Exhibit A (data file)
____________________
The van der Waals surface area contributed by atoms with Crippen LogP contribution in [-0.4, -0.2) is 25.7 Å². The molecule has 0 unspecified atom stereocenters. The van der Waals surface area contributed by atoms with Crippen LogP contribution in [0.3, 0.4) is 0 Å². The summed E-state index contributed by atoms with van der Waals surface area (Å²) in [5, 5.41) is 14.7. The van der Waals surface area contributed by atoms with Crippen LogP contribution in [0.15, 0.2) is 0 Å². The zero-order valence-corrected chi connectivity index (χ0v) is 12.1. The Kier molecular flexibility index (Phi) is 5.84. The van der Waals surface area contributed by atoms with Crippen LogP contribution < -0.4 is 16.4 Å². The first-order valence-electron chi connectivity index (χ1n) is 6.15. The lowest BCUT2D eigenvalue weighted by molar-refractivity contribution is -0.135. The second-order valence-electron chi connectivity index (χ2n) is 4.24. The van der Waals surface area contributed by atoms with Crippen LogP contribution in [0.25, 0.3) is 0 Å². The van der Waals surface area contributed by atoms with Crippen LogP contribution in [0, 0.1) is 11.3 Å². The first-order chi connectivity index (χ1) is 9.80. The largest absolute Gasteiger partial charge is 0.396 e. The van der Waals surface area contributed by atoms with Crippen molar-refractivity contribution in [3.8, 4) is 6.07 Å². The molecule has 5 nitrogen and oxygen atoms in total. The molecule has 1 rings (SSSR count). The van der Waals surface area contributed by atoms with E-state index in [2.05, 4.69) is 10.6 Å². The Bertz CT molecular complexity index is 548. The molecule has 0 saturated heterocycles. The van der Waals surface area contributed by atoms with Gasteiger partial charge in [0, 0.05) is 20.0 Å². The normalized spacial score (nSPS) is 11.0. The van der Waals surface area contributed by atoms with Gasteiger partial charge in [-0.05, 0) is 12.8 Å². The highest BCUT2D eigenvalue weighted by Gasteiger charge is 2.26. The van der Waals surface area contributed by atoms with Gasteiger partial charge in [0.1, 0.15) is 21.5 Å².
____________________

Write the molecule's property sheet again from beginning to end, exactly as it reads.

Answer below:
The van der Waals surface area contributed by atoms with Crippen LogP contribution in [-0.4, -0.2) is 25.7 Å². The molecule has 0 unspecified atom stereocenters. The van der Waals surface area contributed by atoms with Crippen LogP contribution in [0.3, 0.4) is 0 Å². The summed E-state index contributed by atoms with van der Waals surface area (Å²) in [5, 5.41) is 14.7. The van der Waals surface area contributed by atoms with Crippen LogP contribution in [0.15, 0.2) is 0 Å². The zero-order valence-corrected chi connectivity index (χ0v) is 12.1. The Kier molecular flexibility index (Phi) is 5.84. The van der Waals surface area contributed by atoms with Crippen LogP contribution < -0.4 is 16.4 Å². The first-order valence-electron chi connectivity index (χ1n) is 6.15. The lowest BCUT2D eigenvalue weighted by molar-refractivity contribution is -0.135. The second-order valence-electron chi connectivity index (χ2n) is 4.24. The van der Waals surface area contributed by atoms with Crippen LogP contribution in [0.25, 0.3) is 0 Å². The van der Waals surface area contributed by atoms with Crippen LogP contribution in [0, 0.1) is 11.3 Å². The first-order chi connectivity index (χ1) is 9.80. The largest absolute Gasteiger partial charge is 0.396 e. The van der Waals surface area contributed by atoms with Crippen molar-refractivity contribution in [3.8, 4) is 6.07 Å². The molecule has 5 nitrogen and oxygen atoms in total. The molecule has 1 rings (SSSR count). The van der Waals surface area contributed by atoms with E-state index in [2.05, 4.69) is 10.6 Å². The Bertz CT molecular complexity index is 548. The molecule has 0 saturated heterocycles. The van der Waals surface area contributed by atoms with Gasteiger partial charge in [0, 0.05) is 20.0 Å². The normalized spacial score (nSPS) is 11.0. The van der Waals surface area contributed by atoms with Gasteiger partial charge in [-0.05, 0) is 12.8 Å². The highest BCUT2D eigenvalue weighted by Gasteiger charge is 2.26. The van der Waals surface area contributed by atoms with Gasteiger partial charge in [0.1, 0.15) is 21.5 Å².